Mini IVF is appealing because it’s much less invasive, less complicated, less shots, and less expensive. But the downsides are the success rates are lower that conventional IVF and there's also very limited chance to have enough extra embryos to freeze for a second cycle.

Here’s a look at the breakdown of costs at my clinic for mini IVF:

Mini IVF Costs


The success rates for IVF are another important aspect to consider because if you do the math, a lot of the times a single attempt isn’t going to be successful. Here’s a look at the success rates in 2012 for my particular clinic:

IVF Success rate

I’m just turning 35, so I figure I have about a 32-34% chance of having a baby in each attempt. That certainly isn’t high enough to get very excited about. It’s very hard to feel comfortable paying $15,000 for a 33% chance.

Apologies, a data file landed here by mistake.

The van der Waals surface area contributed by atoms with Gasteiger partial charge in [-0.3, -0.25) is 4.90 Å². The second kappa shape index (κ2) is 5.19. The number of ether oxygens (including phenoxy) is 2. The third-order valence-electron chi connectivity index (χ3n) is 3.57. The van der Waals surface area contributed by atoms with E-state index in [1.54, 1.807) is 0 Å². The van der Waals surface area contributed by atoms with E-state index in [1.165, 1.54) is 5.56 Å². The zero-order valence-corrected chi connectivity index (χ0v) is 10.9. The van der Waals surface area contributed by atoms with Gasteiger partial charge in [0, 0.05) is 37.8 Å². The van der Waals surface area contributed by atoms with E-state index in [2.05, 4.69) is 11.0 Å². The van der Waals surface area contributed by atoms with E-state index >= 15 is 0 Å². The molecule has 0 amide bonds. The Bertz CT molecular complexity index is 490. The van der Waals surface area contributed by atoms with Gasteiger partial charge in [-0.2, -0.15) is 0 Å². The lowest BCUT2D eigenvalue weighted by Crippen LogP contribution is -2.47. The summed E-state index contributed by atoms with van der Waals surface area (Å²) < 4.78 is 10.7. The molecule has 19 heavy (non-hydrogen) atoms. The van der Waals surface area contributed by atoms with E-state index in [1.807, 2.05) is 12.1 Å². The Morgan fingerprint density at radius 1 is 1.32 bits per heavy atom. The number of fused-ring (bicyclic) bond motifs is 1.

From a simple mathematical standpoint, one must therefore spend $45,000, or three attempts, before one is successful. Unfortunately, each attempt is independent of the next, which means we could be trying to bet on black at the roulette table while red keeps showing up. Just like investing, there are no guarantees.


As much as money is a huge factor in our decision, it isn’t the end all be all. We all know the major pro of doing IVF is being able to have a baby and raise a family. But here are some of the cons I’ve come with beyond the costs.

Time – I haven’t even mentioned the amount of time involved in doing an IVF cycle. There are a lot of doctor appointments, trips to the pharmacy, lab tests, and procedures involved. Fortunately we have fairly flexible work schedules, but the more time away we spend from work, me in particular, the less time I have to earn money.